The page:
TNK-BP Says Russian Oil Trading Needs Single Exchange
Russia should have a unified oil products exchange, with liquidity supported by a combination of government measures and activity of major oil producers, a top official of Russia's third-largest oil producer, TNK-BP, said Friday.
TNK-BP, the 50:50 joint venture between BP and a consortium of Russian shareholders, last week started trading gasoil and jet fuel at the St Petersburg International Commodities Exchange, which is now operating in full stream.
Jonathan Kollek, TNK-BP vice president for sales, trading and logistics, said the exchange is theoretically not limited in capacity but current trading volumes are small as the new project undergoes its "teething problems". When asked about volumes TNK-BP plans to sell at the exchange, he said those would be determined by the price offered by the buyers.
"If the price is good the volumes will be larger," he said.
The government should stimulate the trade with exemption of taxes and excises, but there have not been any decisions in this regard yet, he said.
To kick-start volumes, the industry should also move the exchange forward, he added.
"We believe that this tool should be supported. As long as it is not economically costly then we should support this, to help create this liquidity, but it is a long process."
As the Russian government wants to have transparent price-setting and hedging instruments on the domestic oil market, it has encouraged the creation of several exchanges and electronic trading floors for oil products over the last year.
TNK-BP believes it would be logical to mingle all existing exchanges into one efficient transparent trading floor, which will help build up liquidity and volumes.
"I don't understand the logic in having numerous exchanges for the same product," Kollek said.
"Segmenting this business is completely counterproductive. [For] the exchange to work [it] needs liquidity. Liquidity needs volumes."
SPICEX has a potential to convert into a unified exchange as it has a solid foundation, Kollek said.
"The reason we support this particular exchange is that we find them to be cooperative and transparent," he said.
If there is a liquid spot market, the next logical step would be to develop the exchange into a futures market for the same product and at the same location, Kollek said.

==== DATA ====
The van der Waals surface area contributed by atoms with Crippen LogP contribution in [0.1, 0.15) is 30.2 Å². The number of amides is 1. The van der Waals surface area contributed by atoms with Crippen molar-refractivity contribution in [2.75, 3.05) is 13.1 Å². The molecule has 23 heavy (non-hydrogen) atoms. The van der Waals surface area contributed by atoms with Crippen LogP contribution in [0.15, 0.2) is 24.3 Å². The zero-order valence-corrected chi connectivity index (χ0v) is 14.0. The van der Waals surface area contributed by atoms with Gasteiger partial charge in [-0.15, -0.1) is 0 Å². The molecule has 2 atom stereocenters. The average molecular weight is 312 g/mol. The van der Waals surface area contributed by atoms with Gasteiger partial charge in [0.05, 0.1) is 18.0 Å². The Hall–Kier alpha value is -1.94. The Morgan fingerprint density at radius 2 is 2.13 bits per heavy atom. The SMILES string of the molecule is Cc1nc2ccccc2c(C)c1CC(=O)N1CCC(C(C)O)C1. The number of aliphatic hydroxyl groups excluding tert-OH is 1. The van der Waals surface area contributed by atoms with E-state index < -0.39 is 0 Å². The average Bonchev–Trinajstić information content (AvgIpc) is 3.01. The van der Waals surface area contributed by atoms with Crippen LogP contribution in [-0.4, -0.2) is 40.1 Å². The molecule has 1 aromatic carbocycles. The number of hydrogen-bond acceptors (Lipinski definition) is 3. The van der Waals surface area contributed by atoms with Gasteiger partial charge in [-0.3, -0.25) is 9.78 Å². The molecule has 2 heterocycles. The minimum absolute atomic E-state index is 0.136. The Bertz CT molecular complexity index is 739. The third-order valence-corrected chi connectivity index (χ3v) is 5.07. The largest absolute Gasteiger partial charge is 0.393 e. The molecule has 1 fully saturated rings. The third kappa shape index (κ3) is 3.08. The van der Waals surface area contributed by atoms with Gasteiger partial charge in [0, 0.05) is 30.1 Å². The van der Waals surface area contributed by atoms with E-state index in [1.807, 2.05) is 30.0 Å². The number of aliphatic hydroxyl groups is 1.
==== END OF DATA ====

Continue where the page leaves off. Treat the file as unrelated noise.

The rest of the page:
"I think that the exchanges are efficient when they concentrate on homogenous product as much as possible. There are two changing valuables: the price and the location where you are going to collect your [product] or store it," Kollek said.
"To put in export involves new different problems such as where you will deliver it, how you will deliver, via what tanks, it involves third parties who own the ports and who own handling facilities so immediately you are including so many more valuables that by definition will make the product not homogenous and therefore not efficient to trade with."
While TNK-BP plans to sell both gasoil and jet fuel at SPICEX, the company believes gasoil has more potential.
"You don't have a market of jet fuel. You have a few buyers, you have a few sellers, that's it, it is very limited," a company manager said Friday.
"Gasoil probably has more future. But Transneft system allows you to sell jet, so we can try that as well," he said.
Currently only TNK-BP and Rosneft participate in trading at SPICEX, but Lukoil and Gazprom Neft plan to join shortly, too.
Separately, Kollek said that there is currently an excess of global refining capacity but that stricter quality regulations should stimulate investments in upgrade of existing refineries.
A substantial fall in refining margins over the last year is pushing oil majors to shut down or sell refining units, Kollek said. But that reduction in capacity goes together with additional refining capacity coming on stream in other parts of the world, he said.
"And with the current demand today you have no shortage of refining capacity, and if anything, we have excess of refining capacity," Kollek said.
"This of course will not stimulate investments in refining. But together with increasing restrictions on quality, it might stimulate upgrades of existing refineries," he said.
Russia, as a refining hub, can get more value for the process of refining, he said.
"That does not mean that everyone should go out and start building refineries. That means that existing refineries should be to the maximum upgraded and made more efficient."
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